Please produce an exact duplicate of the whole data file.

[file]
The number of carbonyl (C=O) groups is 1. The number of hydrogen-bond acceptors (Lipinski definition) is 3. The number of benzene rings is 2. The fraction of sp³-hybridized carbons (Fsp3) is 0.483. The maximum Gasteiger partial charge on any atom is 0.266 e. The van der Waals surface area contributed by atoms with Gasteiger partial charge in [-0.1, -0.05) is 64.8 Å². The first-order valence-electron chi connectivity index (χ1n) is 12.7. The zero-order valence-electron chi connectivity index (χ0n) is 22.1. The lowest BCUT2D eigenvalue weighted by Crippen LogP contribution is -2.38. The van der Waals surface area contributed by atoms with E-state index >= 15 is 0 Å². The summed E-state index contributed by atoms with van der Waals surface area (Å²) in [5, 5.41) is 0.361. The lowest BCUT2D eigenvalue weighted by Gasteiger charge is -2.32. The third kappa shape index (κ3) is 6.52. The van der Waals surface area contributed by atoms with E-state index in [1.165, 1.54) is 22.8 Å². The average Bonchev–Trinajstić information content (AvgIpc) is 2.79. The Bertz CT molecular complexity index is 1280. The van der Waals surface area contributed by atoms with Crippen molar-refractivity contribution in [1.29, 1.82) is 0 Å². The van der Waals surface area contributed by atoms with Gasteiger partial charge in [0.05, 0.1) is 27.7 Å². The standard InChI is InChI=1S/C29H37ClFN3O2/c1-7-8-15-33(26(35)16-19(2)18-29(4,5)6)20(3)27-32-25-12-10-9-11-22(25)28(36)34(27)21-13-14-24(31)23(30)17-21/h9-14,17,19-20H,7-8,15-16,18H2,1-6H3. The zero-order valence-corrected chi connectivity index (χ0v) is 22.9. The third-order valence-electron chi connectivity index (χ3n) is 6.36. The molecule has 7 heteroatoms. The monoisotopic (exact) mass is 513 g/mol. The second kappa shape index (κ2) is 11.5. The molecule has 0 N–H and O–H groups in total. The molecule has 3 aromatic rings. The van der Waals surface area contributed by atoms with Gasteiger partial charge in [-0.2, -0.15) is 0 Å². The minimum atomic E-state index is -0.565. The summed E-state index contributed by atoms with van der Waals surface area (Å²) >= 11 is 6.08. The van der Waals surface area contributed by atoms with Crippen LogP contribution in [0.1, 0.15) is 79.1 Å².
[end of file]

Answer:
The number of carbonyl (C=O) groups is 1. The number of hydrogen-bond acceptors (Lipinski definition) is 3. The number of benzene rings is 2. The fraction of sp³-hybridized carbons (Fsp3) is 0.483. The maximum Gasteiger partial charge on any atom is 0.266 e. The van der Waals surface area contributed by atoms with Gasteiger partial charge in [-0.1, -0.05) is 64.8 Å². The first-order valence-electron chi connectivity index (χ1n) is 12.7. The zero-order valence-electron chi connectivity index (χ0n) is 22.1. The lowest BCUT2D eigenvalue weighted by Crippen LogP contribution is -2.38. The van der Waals surface area contributed by atoms with E-state index >= 15 is 0 Å². The summed E-state index contributed by atoms with van der Waals surface area (Å²) in [5, 5.41) is 0.361. The lowest BCUT2D eigenvalue weighted by Gasteiger charge is -2.32. The third kappa shape index (κ3) is 6.52. The van der Waals surface area contributed by atoms with E-state index in [1.165, 1.54) is 22.8 Å². The average Bonchev–Trinajstić information content (AvgIpc) is 2.79. The Bertz CT molecular complexity index is 1280. The van der Waals surface area contributed by atoms with Crippen molar-refractivity contribution in [1.29, 1.82) is 0 Å². The van der Waals surface area contributed by atoms with Gasteiger partial charge in [0.05, 0.1) is 27.7 Å². The standard InChI is InChI=1S/C29H37ClFN3O2/c1-7-8-15-33(26(35)16-19(2)18-29(4,5)6)20(3)27-32-25-12-10-9-11-22(25)28(36)34(27)21-13-14-24(31)23(30)17-21/h9-14,17,19-20H,7-8,15-16,18H2,1-6H3. The zero-order valence-corrected chi connectivity index (χ0v) is 22.9. The third-order valence-electron chi connectivity index (χ3n) is 6.36. The molecule has 7 heteroatoms. The monoisotopic (exact) mass is 513 g/mol. The second kappa shape index (κ2) is 11.5. The molecule has 0 N–H and O–H groups in total. The molecule has 3 aromatic rings. The van der Waals surface area contributed by atoms with Gasteiger partial charge in [-0.2, -0.15) is 0 Å². The minimum atomic E-state index is -0.565. The summed E-state index contributed by atoms with van der Waals surface area (Å²) >= 11 is 6.08. The van der Waals surface area contributed by atoms with Crippen LogP contribution in [0.1, 0.15) is 79.1 Å².